Every year on the first day of school in every classroom across the United States, and I would imagine around the world, teachers set about the task of working with their students to establish the rituals, routines, rules, and procedures for the classroom, the hallways, the lunchroom, the playground, arrival and dismissal. Depending upon the
grade level of the students, the process for doing this will look different, but you might recall it from elementary school. You all sit around the rug or your teacher places you in a small group with some peers, and, together, you set out to brainstorm or define on the whiteboard or some chart paper what your classroom community will look like, what you want it to look like:
- Show respect for others and school property.
- Keep your hands and feet to yourself.
- Listen while others are talking and raise your hand to speak.
- Work and play in a safe manner.
- Walk in a straight, quiet line in the hallway.
- Keep your area clean.
- Be prepared.
- Be on time.
Really, bottom-line, they’re all about kindness, aren’t they? About what kindness looks like, about what kindness sounds like, About what kindness acts like. The theme, the main idea, the thread is: Be kind. A kind community was the community that you wanted for yourselves as kids, a kind community was the community that your teachers wanted for you as their students, and I have no doubt that a kind community was the community that your parents wanted for you as they sent you off each and every day to school. Today, you are stepping out of the halls of academia, but does that mean that you are stepping out of your idea of what you want community to be, of what you think community should be, of what you know community should be?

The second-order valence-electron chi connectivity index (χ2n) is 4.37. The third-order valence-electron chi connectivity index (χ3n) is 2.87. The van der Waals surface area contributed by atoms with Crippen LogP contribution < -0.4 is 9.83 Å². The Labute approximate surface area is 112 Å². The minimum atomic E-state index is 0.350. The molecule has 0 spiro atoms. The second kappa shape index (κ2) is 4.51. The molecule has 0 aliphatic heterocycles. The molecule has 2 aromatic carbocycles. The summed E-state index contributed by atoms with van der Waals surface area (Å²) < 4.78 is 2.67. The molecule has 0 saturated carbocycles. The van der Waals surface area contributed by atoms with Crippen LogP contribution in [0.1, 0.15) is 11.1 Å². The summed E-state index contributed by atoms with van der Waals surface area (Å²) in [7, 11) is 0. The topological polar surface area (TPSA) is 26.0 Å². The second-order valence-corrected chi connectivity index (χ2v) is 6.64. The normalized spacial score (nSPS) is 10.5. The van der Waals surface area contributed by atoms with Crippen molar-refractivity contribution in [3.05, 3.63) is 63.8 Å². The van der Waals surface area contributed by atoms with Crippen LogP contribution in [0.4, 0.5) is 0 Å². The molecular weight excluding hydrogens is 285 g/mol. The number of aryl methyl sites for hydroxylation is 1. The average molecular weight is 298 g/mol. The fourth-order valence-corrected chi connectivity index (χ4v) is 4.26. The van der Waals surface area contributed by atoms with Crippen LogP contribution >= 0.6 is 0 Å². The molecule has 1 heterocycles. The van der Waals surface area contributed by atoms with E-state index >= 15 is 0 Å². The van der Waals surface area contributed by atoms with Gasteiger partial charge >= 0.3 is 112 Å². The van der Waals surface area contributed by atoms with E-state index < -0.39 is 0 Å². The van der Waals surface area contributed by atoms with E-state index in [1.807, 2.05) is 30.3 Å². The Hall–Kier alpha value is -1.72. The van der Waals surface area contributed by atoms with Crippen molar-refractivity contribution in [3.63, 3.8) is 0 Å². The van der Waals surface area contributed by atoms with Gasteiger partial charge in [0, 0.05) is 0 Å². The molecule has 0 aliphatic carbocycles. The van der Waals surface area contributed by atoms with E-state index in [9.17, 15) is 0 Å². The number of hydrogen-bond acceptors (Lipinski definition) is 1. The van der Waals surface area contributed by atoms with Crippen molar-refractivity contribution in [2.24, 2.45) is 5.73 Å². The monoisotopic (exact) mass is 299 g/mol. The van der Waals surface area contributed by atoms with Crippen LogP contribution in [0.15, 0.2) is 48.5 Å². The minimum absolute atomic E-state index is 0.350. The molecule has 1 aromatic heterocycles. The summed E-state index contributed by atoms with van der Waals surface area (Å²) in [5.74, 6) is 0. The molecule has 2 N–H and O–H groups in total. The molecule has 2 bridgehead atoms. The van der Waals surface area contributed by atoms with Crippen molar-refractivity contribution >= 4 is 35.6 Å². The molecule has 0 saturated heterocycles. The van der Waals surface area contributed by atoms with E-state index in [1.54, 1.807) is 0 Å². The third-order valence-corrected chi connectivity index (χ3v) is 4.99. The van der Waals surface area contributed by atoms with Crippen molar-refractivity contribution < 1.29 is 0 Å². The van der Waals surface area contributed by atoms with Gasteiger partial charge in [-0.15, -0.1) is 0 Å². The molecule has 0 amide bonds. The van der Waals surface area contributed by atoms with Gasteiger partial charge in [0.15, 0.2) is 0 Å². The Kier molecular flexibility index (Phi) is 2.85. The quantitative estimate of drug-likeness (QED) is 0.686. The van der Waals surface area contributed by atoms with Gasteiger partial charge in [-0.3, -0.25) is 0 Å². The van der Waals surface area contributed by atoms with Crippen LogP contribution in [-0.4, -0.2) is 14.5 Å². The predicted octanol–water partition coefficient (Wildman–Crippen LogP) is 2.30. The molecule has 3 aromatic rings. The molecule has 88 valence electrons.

This was actually a difficult speech to write because there were so very many directions that I could have taken it in, so very many things that I wanted to say: follow your passions, be leaders, confront your fears, create opportunities out of obstacles, work hard, don’t be afraid of failure, embrace change, ride with the windy road, never stop learning … but when I looked at the world around me, listened to the world around me, where people have forgotten how to play on the playground, where many of the adults have stopped adulting, where many of the people who are supposed to be our leaders have stopped acting like leaders, I kept on coming back to the same thing, that foundational message that you created for yourselves together with your classmates and your teachers a long time ago on a classroom carpet: Be kind. Not because you are not already, but because the world needs it more than ever before. The world needs those who build up rather than tear down. The world needs those who solve problems rather than create them. The world needs those who pour into it rather than drain it. The world needs those who do the hard work of truly listening and empathizing rather than the easy work of insulting and invalidating.